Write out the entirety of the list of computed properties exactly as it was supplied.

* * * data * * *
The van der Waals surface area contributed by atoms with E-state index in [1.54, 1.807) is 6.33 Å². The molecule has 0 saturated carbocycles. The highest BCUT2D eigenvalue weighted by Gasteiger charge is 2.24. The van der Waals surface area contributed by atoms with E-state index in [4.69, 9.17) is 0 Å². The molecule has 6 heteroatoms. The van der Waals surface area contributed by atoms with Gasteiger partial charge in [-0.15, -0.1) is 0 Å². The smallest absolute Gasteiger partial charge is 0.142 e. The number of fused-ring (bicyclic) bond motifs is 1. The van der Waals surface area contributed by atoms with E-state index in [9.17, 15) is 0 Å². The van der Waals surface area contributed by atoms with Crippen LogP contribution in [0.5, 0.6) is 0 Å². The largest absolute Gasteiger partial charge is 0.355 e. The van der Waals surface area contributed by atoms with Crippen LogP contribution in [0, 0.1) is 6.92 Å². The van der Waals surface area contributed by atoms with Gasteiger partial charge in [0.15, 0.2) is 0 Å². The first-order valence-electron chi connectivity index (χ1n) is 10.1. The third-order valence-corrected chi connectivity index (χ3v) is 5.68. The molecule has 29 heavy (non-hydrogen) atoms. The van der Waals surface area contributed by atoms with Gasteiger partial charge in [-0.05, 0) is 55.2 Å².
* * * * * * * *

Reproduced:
The van der Waals surface area contributed by atoms with E-state index in [1.54, 1.807) is 6.33 Å². The molecule has 0 saturated carbocycles. The highest BCUT2D eigenvalue weighted by Gasteiger charge is 2.24. The van der Waals surface area contributed by atoms with E-state index in [4.69, 9.17) is 0 Å². The molecule has 6 heteroatoms. The van der Waals surface area contributed by atoms with Gasteiger partial charge in [-0.15, -0.1) is 0 Å². The smallest absolute Gasteiger partial charge is 0.142 e. The number of fused-ring (bicyclic) bond motifs is 1. The van der Waals surface area contributed by atoms with E-state index in [9.17, 15) is 0 Å². The van der Waals surface area contributed by atoms with Crippen LogP contribution in [0.5, 0.6) is 0 Å². The largest absolute Gasteiger partial charge is 0.355 e. The van der Waals surface area contributed by atoms with Crippen LogP contribution in [0, 0.1) is 6.92 Å². The van der Waals surface area contributed by atoms with Gasteiger partial charge in [0.15, 0.2) is 0 Å². The first-order valence-electron chi connectivity index (χ1n) is 10.1. The third-order valence-corrected chi connectivity index (χ3v) is 5.68. The molecule has 29 heavy (non-hydrogen) atoms. The van der Waals surface area contributed by atoms with Gasteiger partial charge in [-0.05, 0) is 55.2 Å².